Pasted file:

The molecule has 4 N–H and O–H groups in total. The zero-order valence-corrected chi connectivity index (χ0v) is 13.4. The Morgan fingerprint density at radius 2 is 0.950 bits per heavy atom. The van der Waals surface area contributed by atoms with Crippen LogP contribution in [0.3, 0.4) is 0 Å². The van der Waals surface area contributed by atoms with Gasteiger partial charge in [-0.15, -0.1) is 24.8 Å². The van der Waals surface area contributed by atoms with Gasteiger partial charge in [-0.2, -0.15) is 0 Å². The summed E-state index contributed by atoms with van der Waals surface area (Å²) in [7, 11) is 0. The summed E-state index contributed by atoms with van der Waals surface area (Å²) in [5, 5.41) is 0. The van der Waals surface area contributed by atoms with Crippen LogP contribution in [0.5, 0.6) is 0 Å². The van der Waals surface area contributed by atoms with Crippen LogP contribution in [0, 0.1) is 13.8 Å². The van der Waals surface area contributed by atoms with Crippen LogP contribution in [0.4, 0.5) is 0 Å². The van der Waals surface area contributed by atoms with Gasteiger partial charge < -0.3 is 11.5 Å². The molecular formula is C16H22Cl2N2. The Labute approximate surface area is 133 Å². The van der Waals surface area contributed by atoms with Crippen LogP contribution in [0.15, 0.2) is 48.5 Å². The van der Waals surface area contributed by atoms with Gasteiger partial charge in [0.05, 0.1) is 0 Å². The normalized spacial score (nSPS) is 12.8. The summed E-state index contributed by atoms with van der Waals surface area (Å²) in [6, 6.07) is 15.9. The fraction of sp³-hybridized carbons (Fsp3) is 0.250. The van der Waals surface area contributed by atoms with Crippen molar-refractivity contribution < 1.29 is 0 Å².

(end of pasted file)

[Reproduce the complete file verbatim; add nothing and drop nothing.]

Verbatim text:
The molecule has 4 N–H and O–H groups in total. The zero-order valence-corrected chi connectivity index (χ0v) is 13.4. The Morgan fingerprint density at radius 2 is 0.950 bits per heavy atom. The van der Waals surface area contributed by atoms with Crippen LogP contribution in [0.3, 0.4) is 0 Å². The van der Waals surface area contributed by atoms with Gasteiger partial charge in [-0.15, -0.1) is 24.8 Å². The van der Waals surface area contributed by atoms with Gasteiger partial charge in [-0.2, -0.15) is 0 Å². The summed E-state index contributed by atoms with van der Waals surface area (Å²) in [7, 11) is 0. The summed E-state index contributed by atoms with van der Waals surface area (Å²) in [5, 5.41) is 0. The van der Waals surface area contributed by atoms with Crippen LogP contribution in [0.5, 0.6) is 0 Å². The van der Waals surface area contributed by atoms with Crippen LogP contribution in [0, 0.1) is 13.8 Å². The van der Waals surface area contributed by atoms with Crippen LogP contribution in [0.4, 0.5) is 0 Å². The van der Waals surface area contributed by atoms with Gasteiger partial charge < -0.3 is 11.5 Å². The molecular formula is C16H22Cl2N2. The Labute approximate surface area is 133 Å². The van der Waals surface area contributed by atoms with Crippen LogP contribution in [0.15, 0.2) is 48.5 Å². The van der Waals surface area contributed by atoms with Gasteiger partial charge in [0.05, 0.1) is 0 Å². The normalized spacial score (nSPS) is 12.8. The summed E-state index contributed by atoms with van der Waals surface area (Å²) in [6, 6.07) is 15.9. The fraction of sp³-hybridized carbons (Fsp3) is 0.250. The van der Waals surface area contributed by atoms with Crippen molar-refractivity contribution < 1.29 is 0 Å².